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Allen Telescope Array

April 26, 2011

There's a joke about lotteries that might be known to everyone, but I'll retell it, anyways. A religious man prays to God each night that he will win the state lottery. He does this for many years, but he never wins. Finally, the exasperated man asks God in a prayer, "Why won't you let me win the lottery?" God replies, "I want you to win, but you never buy a ticket!" I find a parallel between that joke and the search for extraterrestrial intelligence (SETI).

You won't discover extraterrestrial radio signals if you don't listen, and you can't listen without the right equipment. I mentioned one aspect of the SETI search in a previous article (SETI AI, September 15, 2010). The US government doesn't believe its money should be spent on SETI (perhaps because the Roswell visitors told them it wasn't worthwhile), so private foundations have been supporting this effort.

The SETI Institute (Mountain View, California), in operation for about twenty five years, has solicited private funding for conduct of a reasonable SETI effort. Its prized instrument has been the Allen Telescope Array, which I mentioned in a previous article (Don Backer, August 5, 2010). This radio telescope is named after Paul Allen, a founder of Microsoft, who donated about $30 million of its initial $50 million funding for research, development and installation of the first 42 antennas of the final 350 antenna array. That stage was completed in October, 2007.

Figure caption

Six meter dish antennas of the Allen Telescope Array (11 October 2007). Note presence of a human for scale.

(Photograph by Colby Gutierrez-Kraybill, via Wikimedia Commons)

The Allen Array antennas look more like direct broadcast satellite reception antennas than the typical radio telescope parabolas. They are offset Gregorian, a radio variation of the optical Gregorian telescope design. The radio waves reflect from the primary onto a secondary reflector and then into a detector. There's a shield that eliminates noise from the Earth below. These antennas operate over a frequency range of 0.5 to 11.2 GHz.

The Allen Telescope Array is located at the University of California-Berkeley Hat Creek Radio Observatory, about 300 miles northeast of San Francisco. It would be an impressive instrument if it were completed. Each dish antenna is six meters in diameter, so the array of 350 antennas would have nearly a 10,000 square meter aperture (one hectare, or 2.47 acre). However, one might wonder why we had the first 42 antennas in 2007, and none since.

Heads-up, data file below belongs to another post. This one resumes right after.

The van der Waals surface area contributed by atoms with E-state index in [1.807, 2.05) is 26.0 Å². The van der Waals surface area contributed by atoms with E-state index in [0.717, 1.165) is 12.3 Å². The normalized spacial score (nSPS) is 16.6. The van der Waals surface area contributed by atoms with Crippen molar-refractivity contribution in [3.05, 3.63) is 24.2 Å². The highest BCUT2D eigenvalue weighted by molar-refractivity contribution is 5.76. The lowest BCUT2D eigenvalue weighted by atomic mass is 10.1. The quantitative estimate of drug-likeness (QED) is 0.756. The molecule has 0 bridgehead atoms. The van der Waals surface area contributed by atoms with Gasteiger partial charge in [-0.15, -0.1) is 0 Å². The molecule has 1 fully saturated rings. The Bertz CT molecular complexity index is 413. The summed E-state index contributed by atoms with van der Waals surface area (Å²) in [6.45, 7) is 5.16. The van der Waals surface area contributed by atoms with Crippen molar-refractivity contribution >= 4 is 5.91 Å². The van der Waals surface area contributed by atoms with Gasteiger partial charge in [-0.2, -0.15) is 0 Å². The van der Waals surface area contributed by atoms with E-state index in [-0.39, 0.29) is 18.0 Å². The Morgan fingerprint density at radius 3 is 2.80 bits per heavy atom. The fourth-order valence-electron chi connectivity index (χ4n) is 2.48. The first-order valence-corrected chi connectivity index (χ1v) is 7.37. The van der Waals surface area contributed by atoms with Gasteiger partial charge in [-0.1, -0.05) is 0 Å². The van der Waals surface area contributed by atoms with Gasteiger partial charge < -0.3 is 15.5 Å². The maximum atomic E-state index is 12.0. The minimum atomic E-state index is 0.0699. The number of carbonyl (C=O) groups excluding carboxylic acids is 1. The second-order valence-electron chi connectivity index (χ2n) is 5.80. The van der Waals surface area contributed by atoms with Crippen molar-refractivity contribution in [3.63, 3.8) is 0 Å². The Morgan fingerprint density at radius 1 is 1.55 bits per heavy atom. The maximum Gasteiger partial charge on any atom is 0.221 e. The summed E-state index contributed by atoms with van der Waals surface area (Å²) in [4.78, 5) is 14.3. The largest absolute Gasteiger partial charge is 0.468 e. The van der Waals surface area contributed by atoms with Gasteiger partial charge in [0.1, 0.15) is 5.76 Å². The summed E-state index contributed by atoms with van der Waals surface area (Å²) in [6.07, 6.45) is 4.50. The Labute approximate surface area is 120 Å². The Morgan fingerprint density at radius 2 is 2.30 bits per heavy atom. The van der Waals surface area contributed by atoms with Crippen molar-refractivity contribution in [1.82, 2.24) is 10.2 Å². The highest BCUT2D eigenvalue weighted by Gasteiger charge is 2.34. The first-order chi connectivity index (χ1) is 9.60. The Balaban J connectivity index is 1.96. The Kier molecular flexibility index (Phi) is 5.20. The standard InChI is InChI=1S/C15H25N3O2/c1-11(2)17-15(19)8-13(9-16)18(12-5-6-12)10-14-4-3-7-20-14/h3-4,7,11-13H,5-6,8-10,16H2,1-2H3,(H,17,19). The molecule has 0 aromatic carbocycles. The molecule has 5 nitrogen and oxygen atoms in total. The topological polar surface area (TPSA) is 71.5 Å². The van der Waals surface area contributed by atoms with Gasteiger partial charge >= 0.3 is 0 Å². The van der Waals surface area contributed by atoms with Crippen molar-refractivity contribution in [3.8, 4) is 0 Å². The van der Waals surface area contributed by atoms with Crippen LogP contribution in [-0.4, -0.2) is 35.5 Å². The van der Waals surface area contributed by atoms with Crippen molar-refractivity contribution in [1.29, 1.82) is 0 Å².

The financial meltdown is likely responsible for the lack of donations for the final construction phase. In fact, funding is so meager that the 42 antenna array has just been put into hibernation. Tom Pierson, CEO of the SETI Institute, wrote in his April 22, 2011, letter of explanation that the ATA staff has been significantly reduced, and the hibernation means that the array is unavailable for radio observation. There will be site maintenance, only.[1-3]

Normal operation of the 42 antenna array costs about $1.5 million, annually. Other ATA operations cost an additional $1 million annually. As explained in Pierson's letter, the SETI Institute has been attempting to obtain funding through proposals for using the array for purposes other than SETI. One of these is the tracking of orbital debris.[4]

SETI researchers are still in business, even with the ATA shutdown, since they've historically been able to piggyback their observations onto other radio telescopes. The problem there is that they don't have the freedom to point the telescope wherever they want. They need to look wherever it's pointed for other work.

All this brings us to the unfortunate question of whether the Allen Telescope Array is really dead. Funding from the US Air Force to track space debris is unlikely. The Air Force has much more appropriate equipment for this purpose, although it could use the ATA team as a design house for the next generation of instruments. In my experience, $1.5 million in research funding is not that large an amount, as long as the research is something that's valued by the government.

Big Ear Wow signal,
August 15, 1977. A still unexplained signal received during a SETI search.

Click for larger view.

(Ohio State University, via Wikimedia Commons)


  1. Franck Marchis , "Today the Allen Array Telescope is hibernating," NASA Blogs, April 22, 2011.
  2. John Matson, "Budget crunch mothballs telescopes built to search for alien signals," Scientific American Blog, Apr 24, 2011.
  3. Irene Klotz, "Aliens, Call Back Later: SETI Suspended," Discovery, April 25, 2011.
  4. This Blog, "The Kessler Syndrome," March 3, 2011.

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